15.00 - External String Literal - Teradata Database

Teradata Database SQL Data Definition Language Detailed Topics

Product
Teradata Database
Release Number
15.00
Content Type
Programming Reference
Publication ID
B035-1184-015K
Language
English (United States)

External String Literal

The external string literal specifies an encoded list of the components required to create an external procedure. When decoded, the string specifies what each component is and where it is located.

Depending on the requirements of the specific external procedure, you can specify the following components.

  • Include file (C or C++ header file) paths (see “Include Name Clause” on page 279)
  • System library paths (see “Library Name Clause” on page 280)
  • Object code paths (see “Object File Name Clause” on page 281)
  • Package (user‑created library) paths (see “Package Name Clause” on page 282)
  • Source code paths (see “Source File Name Clause” on page 283)
  • External Java reference paths (see “External Java Reference Strings” on page 444)
  • Teradata Database uses the code path to access the file it specifies, then adds an appropriate extension as it transfers that file to the external procedure compile directory on the Teradata platform.

    It is good programming practice not to use any of the following characters as the delimiter because they might be interpreted as a component of a path string rather than as a delimiter.

  • /  (SOLIDUS)
  • \  (REVERSE SOLIDUS)
  • :  (COLON)
  • The only restriction enforced on the arbitrary delimiter character is that you must use the same delimiter character throughout the specified path string.

    Teradata Database retrieves the source component from the specified client or server when it requests the source or object code.

    You should name any include files (C or C++ header files) with the same name as specified in the include directive of the source file (see SQL External Routine Programming).

    For example for a z/OS client,

        'CI¡udfdefs¡UDFDEFS¡CS¡myudf¡UDFSRC¡F¡theudf'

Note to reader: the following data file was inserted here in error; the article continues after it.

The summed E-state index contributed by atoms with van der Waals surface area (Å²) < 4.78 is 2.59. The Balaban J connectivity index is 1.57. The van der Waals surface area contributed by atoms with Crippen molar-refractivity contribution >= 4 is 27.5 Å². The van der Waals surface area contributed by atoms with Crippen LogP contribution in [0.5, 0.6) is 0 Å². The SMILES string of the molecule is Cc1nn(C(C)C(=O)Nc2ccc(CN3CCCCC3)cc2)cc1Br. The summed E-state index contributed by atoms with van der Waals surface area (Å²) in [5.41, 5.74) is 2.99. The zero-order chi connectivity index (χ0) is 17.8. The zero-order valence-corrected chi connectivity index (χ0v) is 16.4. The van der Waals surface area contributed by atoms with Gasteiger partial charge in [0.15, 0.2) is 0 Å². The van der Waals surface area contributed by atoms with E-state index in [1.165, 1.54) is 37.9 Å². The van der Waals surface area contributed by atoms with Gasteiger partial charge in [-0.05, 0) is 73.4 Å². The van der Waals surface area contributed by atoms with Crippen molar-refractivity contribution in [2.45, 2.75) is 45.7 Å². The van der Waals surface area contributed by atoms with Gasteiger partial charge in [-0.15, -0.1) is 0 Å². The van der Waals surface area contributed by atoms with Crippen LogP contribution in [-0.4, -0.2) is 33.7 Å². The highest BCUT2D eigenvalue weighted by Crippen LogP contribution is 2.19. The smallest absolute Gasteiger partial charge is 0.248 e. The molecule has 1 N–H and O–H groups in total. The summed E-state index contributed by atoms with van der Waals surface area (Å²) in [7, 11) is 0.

where UDFDEFS and UDFSRC are the DDNAMEs for the files on the z/OS client system. Whenever you refer to an IBM client file in a code path, you must identify it by its client DDNAME.

    This clause causes the system to do the following things.

  • Retrieve the file UDFDEFS and rename it to udfdefs.h in the UDF compile directory for the server.
  • Retrieve UDFSRC and rename it to myudf.c in the UDF compile directory for the server.
  • The C source myudf.c should contain the following code.

        #include <udfdefs.h> 

    or

        #include "udfdefs.h"

    Suppose you specify the following skeletal CREATE PROCEDURE (External Form) statement, where the omitted details are denoted by an ELLIPSIS (...) character.

        CREATE PROCEDURE abc(…)
         …
        EXTERNAL NAME 'CS!matrix!matrix.c';

    The name of the C source file in this example is matrix.c and the C procedure name, based on the procedure name abc, must have the following skeletal code.

        void abc(…)
         {
          …
         }

    Suppose you specify the following skeletal CREATE PROCEDURE (External Form) statement, where, again, the omitted details are denoted by an ellipsis (...).

        CREATE PROCEDURE abc(…)
         …
        EXTERNAL NAME 'CO!matrix!matrix.o';

    There is no source file for this procedure; instead, the code is an object file named matrix.o.

    For this CREATE PROCEDURE (External Form) statement to compile successfully, there must be a procedure in the specified object file named abc.

    See the table at the end of the “External String Literal Examples” topic for more information about procedure name usage.

    You can specify the various options as many times as needed except for the package option, which cannot be used in combination with any of the other options.

    The maximum length for the external name string is 1,999 characters.